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Airbnb and Vrbo owners should brace for 2023. There’s more competition than ever and hosts will have to work harder to stay booked.

Cabin-style homes with green roofing with a mountain view in the backgroundGatlinburg, Tennessee has seen explosive growth in short-term rental listings since the beginning of the pandemic, according to AirDNA.

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  • Short-term rental owners will see a drop in occupancy rates in 2023, one forecast shows.
  • But demand for travel will remain strong, even in the face of a possible recession.
  • The occupancy drop will hit hardest for coastal, mountain, and rural destinations.

Economist Jamie Lane says that if Airbnb or Vrbo hosts over the past two years were able “to operate on autopilot,” then 2023 is the year they should “turn that off.”  

The coming year is poised to bring an increasingly competitive landscape, according to a 2023 outlook released today by short-term rental analytics firm AirDNA, and supply is expected to grow faster than demand, Lane, AirDNA’s vice president of research, said. 

Even as the number of listings is projected to grow by 9%, nights booked by travelers are still expected to grow 5% even in the face of recession fears. While travel is still expected to remain high, travelers will have more listings than ever to choose from. 

The interest in short-term stays will still be there, according to the report. Hosts, however, might expect to cut nightly rates to keep the same occupation numbers as last year or see a small drop in revenue compared to 2022, Lane said.  

The report’s findings are not quite the collapse the #Airbnbust nay-sayers predict, but it is certainly the end of the road for investors who were looking to get-rich-quick in the post-vaccination travel boom. 

Large and mid-size cities are expected to see the biggest increase in supply as increased international travel brings visitors back to these destinations. 

Coastal, mountain, and rural locations that saw the biggest spike in pandemic numbers are set up to see the biggest drop in revenue and occupancy, though still above pre-pandemic numbers. 

Lane says Gatlingburg, Tennessee is a “poster child” for the expected phenomenon — a pandemic hotspot whose blistering growth is expected to cool off. 

Over the past two years, it “ticked all the boxes” of travel trends including drive-to distance from several major metro areas, including Atlanta and Knoxville, and an emphasis on outdoor activity. The nearby Great Smoky Mountains National Park recorded its highest visitation numbers ever in 2021.  

In February 2020, there were nearly 10,000 listings in the combined Gatlinburg-Pigeon Forge, Tennessee region. Today there are over 16,000, according to data from AirDNA.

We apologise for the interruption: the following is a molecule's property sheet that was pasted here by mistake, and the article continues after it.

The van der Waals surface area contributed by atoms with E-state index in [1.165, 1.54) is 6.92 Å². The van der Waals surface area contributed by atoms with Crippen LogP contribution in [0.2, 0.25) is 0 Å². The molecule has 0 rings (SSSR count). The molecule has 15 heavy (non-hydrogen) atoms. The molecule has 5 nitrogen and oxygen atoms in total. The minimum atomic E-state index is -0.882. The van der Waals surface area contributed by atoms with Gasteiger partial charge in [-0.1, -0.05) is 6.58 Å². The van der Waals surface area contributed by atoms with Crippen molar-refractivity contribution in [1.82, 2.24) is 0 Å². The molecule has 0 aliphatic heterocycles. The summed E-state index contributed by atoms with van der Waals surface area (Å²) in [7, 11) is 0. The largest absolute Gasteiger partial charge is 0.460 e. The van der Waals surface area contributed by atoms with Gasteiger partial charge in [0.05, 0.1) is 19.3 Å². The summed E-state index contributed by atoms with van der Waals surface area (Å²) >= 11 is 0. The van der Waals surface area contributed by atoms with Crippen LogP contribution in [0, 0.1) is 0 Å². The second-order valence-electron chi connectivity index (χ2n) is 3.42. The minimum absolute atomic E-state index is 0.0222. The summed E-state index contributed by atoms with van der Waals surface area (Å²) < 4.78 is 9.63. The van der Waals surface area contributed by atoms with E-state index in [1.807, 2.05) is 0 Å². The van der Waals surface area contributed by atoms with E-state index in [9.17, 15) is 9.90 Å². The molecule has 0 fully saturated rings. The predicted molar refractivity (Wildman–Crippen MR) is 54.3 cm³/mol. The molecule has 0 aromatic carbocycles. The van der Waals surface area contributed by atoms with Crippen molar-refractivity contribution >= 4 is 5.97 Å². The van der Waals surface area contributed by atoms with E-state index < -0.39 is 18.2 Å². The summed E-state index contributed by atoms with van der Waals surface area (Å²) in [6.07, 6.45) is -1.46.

There’ll be more listings, especially in cities rebounding from a drop in international visitors 

AirDNA 2023 Supply graphAirDNA data shows an all-time industry high of nearly 1.4 million listings available nationwide.

Courtesy of AirDNA

In September 2022, nationwide available listings hit nearly 1.4 million, an industry-record and 23% jump from the 1.1 million available in September 2021, according to AirDNA data. 

Supply is not expected to keep up with that astronomical pace, Lane says, as rising interest rates deter investors from acquiring new properties. 

But a 9% growth is expected to partially come from second-home owners not already listing their properties, as recession fears might force owners to look for new sources of income. 

Large and midsize cities are also expected to see the biggest jump in available short-term rentals, as pandemic travel trends begin to reverse themselves. 

The barriers to international travel that persisted through 2021 and strong U.S. dollar exchange during 2022 kept the number of foreign visitors suppressed, Lane explained, but there are signs they are finally returning. 

“In 2020 and ’21 the theme was the less dense the area, the more demand,” said Lane. Now, that trend is reversing, he added. 

Hosts might have to slash prices to compete 

Lane says in the face of an economic downturn, consumers are expected to still value travel.

“Even if we go into a mild recession, we don’t expect demand for travel to decline next year,” he told Insider. 

Instead, his team expects consumers to pull back on “goods,” like furniture and cars, but still put their money towards “experiences.”

But since this demand is spread over an increasing amount of rentals, hosts will need to remain vigilant, Lane says, to protect their business. 

In October, the average host saw 6% less bookings compared to October 2021, according to AirDNA data. The hosts that will do best will most likely be those that offer discounted rates, Lane says. 

“Those that are actively revenue managing are going to probably keep their overall revenue pretty flat and they’re gonna maintain their occupancy,” he told Insider.

Those who don’t actively manage their prices will “most likely” see a drop in their revenue, Lane said. 

Read the original article on Business Insider